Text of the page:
If our goodwill, indefinite-lived intangible assets or other intangible assets become impaired in the future, we may be required to record non-cash charges to earnings, which could be significant.
Under GAAP, we review goodwill and indefinite-lived intangible assets for impairment on an annual basis or more frequently if events or circumstances indicate that their carrying value may not be recoverable. Other intangible assets are reviewed if events or circumstances indicate that their carrying value may not be recoverable. The process of impairment testing for our goodwill and intangible assets involves a number of judgments and estimates made by management including the fair values of assets and liabilities, future cash flows, our interpretation of current economic indicators and market conditions, overall economic conditions and our strategic operational plans with regards to our business units. If the judgments and estimates used in our analysis are not realized or change due to external factors, then actual results may not be consistent with these judgments and estimates, and our goodwill and intangible assets may become impaired in future periods. If our goodwill, indefinite-lived intangible assets or other intangible assets are determined to be impaired in the future, we may be required to record non-cash charges to earnings during the period in which the impairment is determined, which could be significant and have an adverse effect on our financial condition and results of operations.
The trading price of our common stock may negatively impact us.
Volatility in the capital and credit markets may cause downward pressure on stock prices and credit availability. A decline in the market value of our common stock could make it more difficult for us to raise any equity capital.
The conversion of Axiall's Enterprise Resource Planning ("ERP") information systems to Westlake's ERP information systems may negatively impact our operations.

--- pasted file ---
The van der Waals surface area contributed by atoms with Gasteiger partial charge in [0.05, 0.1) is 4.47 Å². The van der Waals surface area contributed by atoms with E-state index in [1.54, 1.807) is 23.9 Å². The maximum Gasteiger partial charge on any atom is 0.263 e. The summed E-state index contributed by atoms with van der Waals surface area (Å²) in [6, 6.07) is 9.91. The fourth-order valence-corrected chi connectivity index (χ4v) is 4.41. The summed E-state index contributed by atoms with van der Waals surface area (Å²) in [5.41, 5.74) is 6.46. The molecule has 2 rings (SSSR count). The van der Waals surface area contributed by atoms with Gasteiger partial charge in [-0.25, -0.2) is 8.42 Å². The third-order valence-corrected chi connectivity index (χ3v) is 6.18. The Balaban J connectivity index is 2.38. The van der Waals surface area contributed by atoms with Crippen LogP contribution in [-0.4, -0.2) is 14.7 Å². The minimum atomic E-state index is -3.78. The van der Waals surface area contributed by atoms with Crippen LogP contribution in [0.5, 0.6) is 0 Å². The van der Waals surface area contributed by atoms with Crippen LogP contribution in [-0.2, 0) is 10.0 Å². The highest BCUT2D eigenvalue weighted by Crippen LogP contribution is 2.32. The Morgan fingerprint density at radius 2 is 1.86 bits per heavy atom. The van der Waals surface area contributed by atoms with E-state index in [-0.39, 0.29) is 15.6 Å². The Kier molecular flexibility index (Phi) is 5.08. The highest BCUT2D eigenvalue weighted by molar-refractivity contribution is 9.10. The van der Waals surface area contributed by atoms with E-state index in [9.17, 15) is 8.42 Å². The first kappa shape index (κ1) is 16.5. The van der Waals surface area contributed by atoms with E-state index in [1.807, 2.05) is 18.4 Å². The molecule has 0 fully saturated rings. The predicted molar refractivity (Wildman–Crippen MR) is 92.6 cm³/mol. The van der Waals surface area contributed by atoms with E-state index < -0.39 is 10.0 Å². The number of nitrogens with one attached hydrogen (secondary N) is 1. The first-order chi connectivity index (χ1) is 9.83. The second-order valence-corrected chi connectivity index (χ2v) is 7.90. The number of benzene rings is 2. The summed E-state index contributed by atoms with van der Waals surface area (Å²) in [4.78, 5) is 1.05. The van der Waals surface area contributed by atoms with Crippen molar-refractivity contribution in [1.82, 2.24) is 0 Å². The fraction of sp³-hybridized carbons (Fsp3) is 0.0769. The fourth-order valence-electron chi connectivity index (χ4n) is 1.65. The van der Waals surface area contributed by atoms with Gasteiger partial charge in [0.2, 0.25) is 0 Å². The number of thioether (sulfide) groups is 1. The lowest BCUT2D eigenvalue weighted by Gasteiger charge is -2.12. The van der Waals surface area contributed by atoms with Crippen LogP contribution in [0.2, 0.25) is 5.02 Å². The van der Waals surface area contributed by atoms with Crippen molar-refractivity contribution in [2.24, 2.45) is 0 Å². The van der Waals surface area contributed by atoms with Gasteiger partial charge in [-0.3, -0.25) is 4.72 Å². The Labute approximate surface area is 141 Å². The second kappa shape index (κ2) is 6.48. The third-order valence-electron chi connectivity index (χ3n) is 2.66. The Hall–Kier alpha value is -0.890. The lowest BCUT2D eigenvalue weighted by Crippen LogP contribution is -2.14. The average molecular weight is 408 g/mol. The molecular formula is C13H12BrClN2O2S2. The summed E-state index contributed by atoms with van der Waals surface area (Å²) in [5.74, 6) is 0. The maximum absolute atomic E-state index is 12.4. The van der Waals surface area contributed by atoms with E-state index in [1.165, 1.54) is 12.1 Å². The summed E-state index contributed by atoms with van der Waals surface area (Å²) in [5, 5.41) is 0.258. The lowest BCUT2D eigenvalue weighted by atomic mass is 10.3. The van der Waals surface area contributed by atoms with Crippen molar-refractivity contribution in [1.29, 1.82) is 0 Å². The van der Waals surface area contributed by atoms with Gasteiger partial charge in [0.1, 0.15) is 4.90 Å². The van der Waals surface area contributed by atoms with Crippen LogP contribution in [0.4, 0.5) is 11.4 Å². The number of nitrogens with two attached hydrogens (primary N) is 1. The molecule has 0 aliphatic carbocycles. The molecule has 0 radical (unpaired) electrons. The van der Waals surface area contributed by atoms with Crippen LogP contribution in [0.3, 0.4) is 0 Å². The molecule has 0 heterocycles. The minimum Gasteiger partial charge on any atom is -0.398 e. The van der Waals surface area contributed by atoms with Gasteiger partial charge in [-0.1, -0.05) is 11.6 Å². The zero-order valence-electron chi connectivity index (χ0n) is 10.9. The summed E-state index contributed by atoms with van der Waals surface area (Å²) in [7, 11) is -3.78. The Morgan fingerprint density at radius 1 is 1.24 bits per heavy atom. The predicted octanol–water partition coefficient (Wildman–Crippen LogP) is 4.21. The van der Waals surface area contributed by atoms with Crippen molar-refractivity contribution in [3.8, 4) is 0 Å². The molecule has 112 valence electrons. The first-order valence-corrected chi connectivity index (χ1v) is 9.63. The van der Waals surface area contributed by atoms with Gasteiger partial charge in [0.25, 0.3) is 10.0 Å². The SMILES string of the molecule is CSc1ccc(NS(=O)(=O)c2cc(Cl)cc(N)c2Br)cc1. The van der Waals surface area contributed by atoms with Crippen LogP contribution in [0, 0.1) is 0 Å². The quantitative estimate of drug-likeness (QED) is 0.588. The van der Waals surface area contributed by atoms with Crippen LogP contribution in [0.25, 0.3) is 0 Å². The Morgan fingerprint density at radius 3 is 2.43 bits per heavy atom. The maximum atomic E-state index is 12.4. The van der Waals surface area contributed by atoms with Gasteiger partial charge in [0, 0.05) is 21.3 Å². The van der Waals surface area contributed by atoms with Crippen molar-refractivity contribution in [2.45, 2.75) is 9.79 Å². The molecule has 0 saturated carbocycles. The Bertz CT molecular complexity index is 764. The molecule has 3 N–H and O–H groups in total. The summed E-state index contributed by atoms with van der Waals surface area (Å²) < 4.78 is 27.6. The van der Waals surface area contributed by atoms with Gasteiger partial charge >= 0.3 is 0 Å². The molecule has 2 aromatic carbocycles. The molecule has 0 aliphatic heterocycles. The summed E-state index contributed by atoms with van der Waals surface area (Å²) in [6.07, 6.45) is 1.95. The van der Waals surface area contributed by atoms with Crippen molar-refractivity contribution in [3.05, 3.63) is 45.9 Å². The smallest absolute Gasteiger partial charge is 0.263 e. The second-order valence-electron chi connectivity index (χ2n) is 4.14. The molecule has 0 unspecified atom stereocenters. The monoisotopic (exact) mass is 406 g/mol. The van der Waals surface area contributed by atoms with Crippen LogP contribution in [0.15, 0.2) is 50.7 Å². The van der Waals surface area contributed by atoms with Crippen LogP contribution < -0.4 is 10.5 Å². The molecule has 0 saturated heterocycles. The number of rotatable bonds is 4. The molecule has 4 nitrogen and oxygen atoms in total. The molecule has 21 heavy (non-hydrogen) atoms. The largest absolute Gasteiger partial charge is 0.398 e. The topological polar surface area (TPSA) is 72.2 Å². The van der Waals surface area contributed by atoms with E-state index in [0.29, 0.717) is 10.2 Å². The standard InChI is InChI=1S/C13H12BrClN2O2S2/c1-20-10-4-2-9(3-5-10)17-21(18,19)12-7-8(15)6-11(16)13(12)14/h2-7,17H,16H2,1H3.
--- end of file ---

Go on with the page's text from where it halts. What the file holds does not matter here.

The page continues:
We are highly dependent on our information systems infrastructure in order to process orders, track inventory, ship products in a timely manner, prepare invoices to our customers, maintain regulatory compliance and otherwise carry on our business in the ordinary course. Because Axiall had its own ERP information systems, we currently operate on multiple ERP information systems, which complicates our processing, reporting and analysis of business transactions and other information. Since we must process and reconcile our information from multiple systems, the chance of errors is increased, and we may incur significant additional costs related thereto. Inconsistencies in the information from multiple ERP systems could adversely impact our ability to manage our business efficiently and may result in heightened risk to our ability to maintain our books and records and comply with regulatory requirements. We expect to transition the Axiall systems to Westlake's ERP systems. The transition involves numerous risks, including:
diversion of management's attention away from normal daily business operations;
delays and cost overruns;
loss of or delays in accessing data;

18


increased demand on our operations support personnel;
initial dependence on unfamiliar systems while training personnel to use new systems; and